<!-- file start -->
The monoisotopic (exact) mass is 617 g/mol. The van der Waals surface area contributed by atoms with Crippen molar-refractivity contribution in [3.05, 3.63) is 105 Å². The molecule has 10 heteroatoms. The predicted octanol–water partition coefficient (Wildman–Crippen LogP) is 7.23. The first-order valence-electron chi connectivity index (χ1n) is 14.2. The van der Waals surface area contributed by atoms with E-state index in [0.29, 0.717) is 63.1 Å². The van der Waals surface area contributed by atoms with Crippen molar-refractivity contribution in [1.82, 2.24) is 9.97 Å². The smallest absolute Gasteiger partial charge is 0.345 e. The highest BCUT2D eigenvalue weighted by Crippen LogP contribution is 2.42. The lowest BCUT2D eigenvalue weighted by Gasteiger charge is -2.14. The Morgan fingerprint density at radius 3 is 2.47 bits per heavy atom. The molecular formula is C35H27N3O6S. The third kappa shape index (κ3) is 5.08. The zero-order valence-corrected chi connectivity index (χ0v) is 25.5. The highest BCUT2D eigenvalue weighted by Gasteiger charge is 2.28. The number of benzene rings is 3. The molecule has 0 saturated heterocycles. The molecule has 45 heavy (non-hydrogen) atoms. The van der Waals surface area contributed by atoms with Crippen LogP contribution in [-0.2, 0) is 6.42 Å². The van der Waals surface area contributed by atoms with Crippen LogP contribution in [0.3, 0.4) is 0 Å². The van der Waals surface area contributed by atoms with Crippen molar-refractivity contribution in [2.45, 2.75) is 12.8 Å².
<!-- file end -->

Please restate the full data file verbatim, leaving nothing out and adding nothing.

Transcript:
The monoisotopic (exact) mass is 617 g/mol. The van der Waals surface area contributed by atoms with Crippen molar-refractivity contribution in [3.05, 3.63) is 105 Å². The molecule has 10 heteroatoms. The predicted octanol–water partition coefficient (Wildman–Crippen LogP) is 7.23. The first-order valence-electron chi connectivity index (χ1n) is 14.2. The van der Waals surface area contributed by atoms with E-state index in [0.29, 0.717) is 63.1 Å². The van der Waals surface area contributed by atoms with Crippen molar-refractivity contribution in [1.82, 2.24) is 9.97 Å². The smallest absolute Gasteiger partial charge is 0.345 e. The highest BCUT2D eigenvalue weighted by Crippen LogP contribution is 2.42. The lowest BCUT2D eigenvalue weighted by Gasteiger charge is -2.14. The Morgan fingerprint density at radius 3 is 2.47 bits per heavy atom. The molecular formula is C35H27N3O6S. The third kappa shape index (κ3) is 5.08. The zero-order valence-corrected chi connectivity index (χ0v) is 25.5. The highest BCUT2D eigenvalue weighted by Gasteiger charge is 2.28. The number of benzene rings is 3. The molecule has 0 saturated heterocycles. The molecule has 45 heavy (non-hydrogen) atoms. The van der Waals surface area contributed by atoms with Crippen LogP contribution in [-0.2, 0) is 6.42 Å². The van der Waals surface area contributed by atoms with Crippen LogP contribution in [0.3, 0.4) is 0 Å². The van der Waals surface area contributed by atoms with Crippen molar-refractivity contribution in [2.45, 2.75) is 12.8 Å².